What are the organs and structures of the urinary system?
The kidneys, the ureters, the urethra and the bladder
What are functions of the kidneys?
Fluid homeostasis, filtration of wastes and homeostasis of blood volume and chemical makeup
Which glands sit atop the kidneys?
The adrenal glands
Describe kidney anatomy.....
the kidneys are bean shaped, about the size of a can of of soup and weigh approx 5 ounces ... They are located in the lumbar region between the T12 and L-3 vertebra. The renal hilus is a cleft on the medial concave (curves inward) that leads to a space called the renal sinus. Ureters, blood vessels and nerves are located in the sinus and entering the kidney at the hilus.
What are the three layers of specialized tissue protecting the kidney surface ?
The outer renal fascia - dense fibrous connective tissue that keeps the kidney in place inside the abdominal cavity The adipose capsule- fatty layer that protects the kidney from trauma The renal capsule - tough fibrous outer skin of the kidney which protects it from injury and infection
What are the three regions of the kidney?
The cortex, the medulla and the pelvis
What does the renal cortex consist of ?
This is the outer region that is just inside the renal capsule. It has a number of projections called cortical columns that extend down between the renal medulla pyramids. Located within the renal cortex are the glomerular capsule and the distal and convoluted tubule sections of the nephrons along with associated blood vessels.
What does the renal medulla consists of ?
This is a region below to the renal cortex- it is divided into sections called pyramids that point toward the center of the kidney. Located within the medulla are the Loop of Henle and the collecting duct sections of the nephrons.
What does the renal pelvis consist of ?
The renal pelvis is the centermost section of the kidney near the renal hilus. It is a funnel shaped tube that connects to the ureter as it leaves the hilus. This is done through extensions of the renal pelvis called calyces- these collect urine which drains continuously into the renal pelvis and then into the ureter, which transports it to the bladder for storage.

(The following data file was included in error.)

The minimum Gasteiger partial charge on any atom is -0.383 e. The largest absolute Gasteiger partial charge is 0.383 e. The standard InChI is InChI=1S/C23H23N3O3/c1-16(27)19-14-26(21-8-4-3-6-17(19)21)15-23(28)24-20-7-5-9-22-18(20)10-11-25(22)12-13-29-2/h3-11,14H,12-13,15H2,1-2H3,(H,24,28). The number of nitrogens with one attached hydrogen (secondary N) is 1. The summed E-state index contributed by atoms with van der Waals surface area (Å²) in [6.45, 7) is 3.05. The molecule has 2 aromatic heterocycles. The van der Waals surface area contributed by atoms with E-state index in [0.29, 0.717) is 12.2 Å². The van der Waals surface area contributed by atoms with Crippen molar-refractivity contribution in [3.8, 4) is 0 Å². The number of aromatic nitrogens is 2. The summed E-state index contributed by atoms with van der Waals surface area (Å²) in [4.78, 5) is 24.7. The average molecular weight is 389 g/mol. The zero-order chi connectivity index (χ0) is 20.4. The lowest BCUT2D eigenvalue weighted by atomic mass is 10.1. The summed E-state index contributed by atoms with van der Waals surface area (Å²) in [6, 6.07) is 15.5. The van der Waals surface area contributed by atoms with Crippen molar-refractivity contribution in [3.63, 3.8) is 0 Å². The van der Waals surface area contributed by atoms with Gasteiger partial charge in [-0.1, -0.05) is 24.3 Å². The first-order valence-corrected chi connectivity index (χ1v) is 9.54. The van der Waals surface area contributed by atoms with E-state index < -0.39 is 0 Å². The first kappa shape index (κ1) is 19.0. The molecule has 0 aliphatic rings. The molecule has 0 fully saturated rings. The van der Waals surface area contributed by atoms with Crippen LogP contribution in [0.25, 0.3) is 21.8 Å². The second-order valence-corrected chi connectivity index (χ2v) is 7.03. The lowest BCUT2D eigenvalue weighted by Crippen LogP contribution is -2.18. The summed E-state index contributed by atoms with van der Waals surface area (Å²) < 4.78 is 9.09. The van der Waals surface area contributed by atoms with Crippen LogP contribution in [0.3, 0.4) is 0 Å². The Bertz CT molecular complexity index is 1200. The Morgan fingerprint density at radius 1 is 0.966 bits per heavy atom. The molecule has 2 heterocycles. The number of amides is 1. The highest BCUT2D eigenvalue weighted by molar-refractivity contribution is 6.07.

How many ml of blood are delivered to the kidney per minute?
The renal arteries deliver about 1200 ml of blood per minute directly from the abdominal aorta which amounts to 20% of the cardiac output.
What are the branches of the renal arteries?
The renal arteries branch into 5 segmental arteries which divide further into lobar arteries then further into interlobar arteries which pass between the renal pyramids. The interlobar arteries then divide into the arcuate arteries which branch into several interlobular arteries that feed into the afferent arterioles that supply the glomeruli. After filtration occurs the blood moves into the efferent arterioles and either the peritubular or vasta recta capillaries and then drain into interlobular veins which converge sequentially into arcuate then interlobar veins then to the renal vein which exits the kidney
Why are the kidneys are innervated by many blood vessels?
So that they can filter the blood to regulate its composition.
How do the kidneys and the nervous system collaborate?
They interact via the renal plexus whose fibers follow the renal arteries to reach the kidney. Input from the sympathetic nervous system adjusts the diameter of the renal arteries thereby regulating renal blood flow.
What is the pathway of blood from the renal artery to the renal vein within the kidney?
Renal Artery → Segmental Artery → Lobar artery → Interlobar Artery → Arcuate Artery → Interlobar Artery → Afferent arteriole, (8) Glomerular capillaries, (9) Efferent arteriole, (10) Peritubular or Vasa recta capillaries, (11) Interlobular vein, (12) Arcuate vein, (13) Interlobar vein, (14) Renal vein